That’s because over the past few years the practice has see-sawed between best practice and guaranteed penalty.
The latest turn in the link building saga is word from Google big wig John Mueller who recently dismissed the practice in a live interview saying:
That is a good question.
In general, I’d try to avoid that.
So that you are really sure that your content kind of stands on its own and make it possible for other people of course to link to your content. Make it easy, maybe, put a little widget on your page, if you like this, this is how you can link to it. Make sure that the URLs on your web site are easy to copy and paste. All of those things make it a little bit easier.
We do use links as part of our algorithm but we use lots and lots of other factors as well. So only focusing on links is probably going to cause more problems for your web site that actually helps.
So there you have it. Link building is bad, except when it’s not.
In a very solid rebuttal titled, Yes, Virginia, Link Building Will Always Be Good for Your Website, SEO Theory point man Michael Martinez, lays out some instances when link building is still a pretty good idea.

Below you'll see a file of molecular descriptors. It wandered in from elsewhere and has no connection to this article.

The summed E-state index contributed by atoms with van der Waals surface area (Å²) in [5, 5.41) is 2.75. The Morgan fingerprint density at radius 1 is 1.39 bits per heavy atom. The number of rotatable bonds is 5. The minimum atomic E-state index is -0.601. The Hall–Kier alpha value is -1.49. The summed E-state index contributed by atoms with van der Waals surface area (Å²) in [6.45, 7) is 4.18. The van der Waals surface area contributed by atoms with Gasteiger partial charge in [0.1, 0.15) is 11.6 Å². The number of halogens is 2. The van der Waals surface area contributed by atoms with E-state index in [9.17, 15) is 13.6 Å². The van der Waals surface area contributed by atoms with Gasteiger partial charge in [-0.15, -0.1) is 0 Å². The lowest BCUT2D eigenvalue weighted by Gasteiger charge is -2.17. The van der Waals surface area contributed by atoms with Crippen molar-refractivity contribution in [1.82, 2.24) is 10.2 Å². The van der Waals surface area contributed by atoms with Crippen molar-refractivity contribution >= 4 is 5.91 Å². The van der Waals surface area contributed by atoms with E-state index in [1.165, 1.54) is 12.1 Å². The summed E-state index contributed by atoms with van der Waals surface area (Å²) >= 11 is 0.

Martinez counsels SEOs to use links sparingly, and in a natural way. He also strongly advises against using link building as your sole SEO strategy. And he’s right.
What has tripped up more than a few web publishers is a slavish devotion to the idea that link building is the be-all, end-all. It never was and most folks gave it more credit than it ever deserved.
As it stands, link building is a concept you might want to tuck away and forget about while you go about the business of creating good, meaningful, shareable content.